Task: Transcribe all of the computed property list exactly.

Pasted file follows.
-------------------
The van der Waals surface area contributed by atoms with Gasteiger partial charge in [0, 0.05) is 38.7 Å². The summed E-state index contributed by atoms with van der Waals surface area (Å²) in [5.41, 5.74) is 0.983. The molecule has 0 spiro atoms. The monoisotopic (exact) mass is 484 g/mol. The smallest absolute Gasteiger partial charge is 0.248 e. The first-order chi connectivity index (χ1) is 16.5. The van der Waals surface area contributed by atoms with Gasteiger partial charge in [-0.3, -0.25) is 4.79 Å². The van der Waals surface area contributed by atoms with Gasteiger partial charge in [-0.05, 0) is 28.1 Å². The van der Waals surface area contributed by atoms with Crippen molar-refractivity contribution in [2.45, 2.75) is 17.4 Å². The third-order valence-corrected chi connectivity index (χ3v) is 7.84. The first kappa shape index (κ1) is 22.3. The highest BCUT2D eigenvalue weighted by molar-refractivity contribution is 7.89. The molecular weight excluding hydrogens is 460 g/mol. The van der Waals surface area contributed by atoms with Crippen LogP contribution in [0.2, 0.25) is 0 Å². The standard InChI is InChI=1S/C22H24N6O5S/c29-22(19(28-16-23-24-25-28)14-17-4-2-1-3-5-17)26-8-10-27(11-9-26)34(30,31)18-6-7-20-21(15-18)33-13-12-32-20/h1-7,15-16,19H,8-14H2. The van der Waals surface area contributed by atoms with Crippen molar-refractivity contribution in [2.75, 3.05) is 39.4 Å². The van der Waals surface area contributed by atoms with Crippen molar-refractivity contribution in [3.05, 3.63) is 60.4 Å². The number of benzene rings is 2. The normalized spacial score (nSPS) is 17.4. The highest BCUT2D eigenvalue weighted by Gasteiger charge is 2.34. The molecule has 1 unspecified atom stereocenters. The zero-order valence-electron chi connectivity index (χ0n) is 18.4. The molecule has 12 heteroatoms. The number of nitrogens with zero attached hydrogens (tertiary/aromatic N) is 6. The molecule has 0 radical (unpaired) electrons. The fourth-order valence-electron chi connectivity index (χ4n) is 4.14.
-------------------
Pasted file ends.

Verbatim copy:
The van der Waals surface area contributed by atoms with Gasteiger partial charge in [0, 0.05) is 38.7 Å². The summed E-state index contributed by atoms with van der Waals surface area (Å²) in [5.41, 5.74) is 0.983. The molecule has 0 spiro atoms. The monoisotopic (exact) mass is 484 g/mol. The smallest absolute Gasteiger partial charge is 0.248 e. The first-order chi connectivity index (χ1) is 16.5. The van der Waals surface area contributed by atoms with Gasteiger partial charge in [-0.3, -0.25) is 4.79 Å². The van der Waals surface area contributed by atoms with Gasteiger partial charge in [-0.05, 0) is 28.1 Å². The van der Waals surface area contributed by atoms with Crippen molar-refractivity contribution in [2.45, 2.75) is 17.4 Å². The third-order valence-corrected chi connectivity index (χ3v) is 7.84. The first kappa shape index (κ1) is 22.3. The highest BCUT2D eigenvalue weighted by molar-refractivity contribution is 7.89. The molecular weight excluding hydrogens is 460 g/mol. The van der Waals surface area contributed by atoms with Crippen LogP contribution in [0.2, 0.25) is 0 Å². The standard InChI is InChI=1S/C22H24N6O5S/c29-22(19(28-16-23-24-25-28)14-17-4-2-1-3-5-17)26-8-10-27(11-9-26)34(30,31)18-6-7-20-21(15-18)33-13-12-32-20/h1-7,15-16,19H,8-14H2. The van der Waals surface area contributed by atoms with Crippen molar-refractivity contribution in [2.75, 3.05) is 39.4 Å². The van der Waals surface area contributed by atoms with Crippen molar-refractivity contribution in [3.05, 3.63) is 60.4 Å². The number of benzene rings is 2. The normalized spacial score (nSPS) is 17.4. The highest BCUT2D eigenvalue weighted by Gasteiger charge is 2.34. The molecule has 1 unspecified atom stereocenters. The zero-order valence-electron chi connectivity index (χ0n) is 18.4. The molecule has 12 heteroatoms. The number of nitrogens with zero attached hydrogens (tertiary/aromatic N) is 6. The molecule has 0 radical (unpaired) electrons. The fourth-order valence-electron chi connectivity index (χ4n) is 4.14.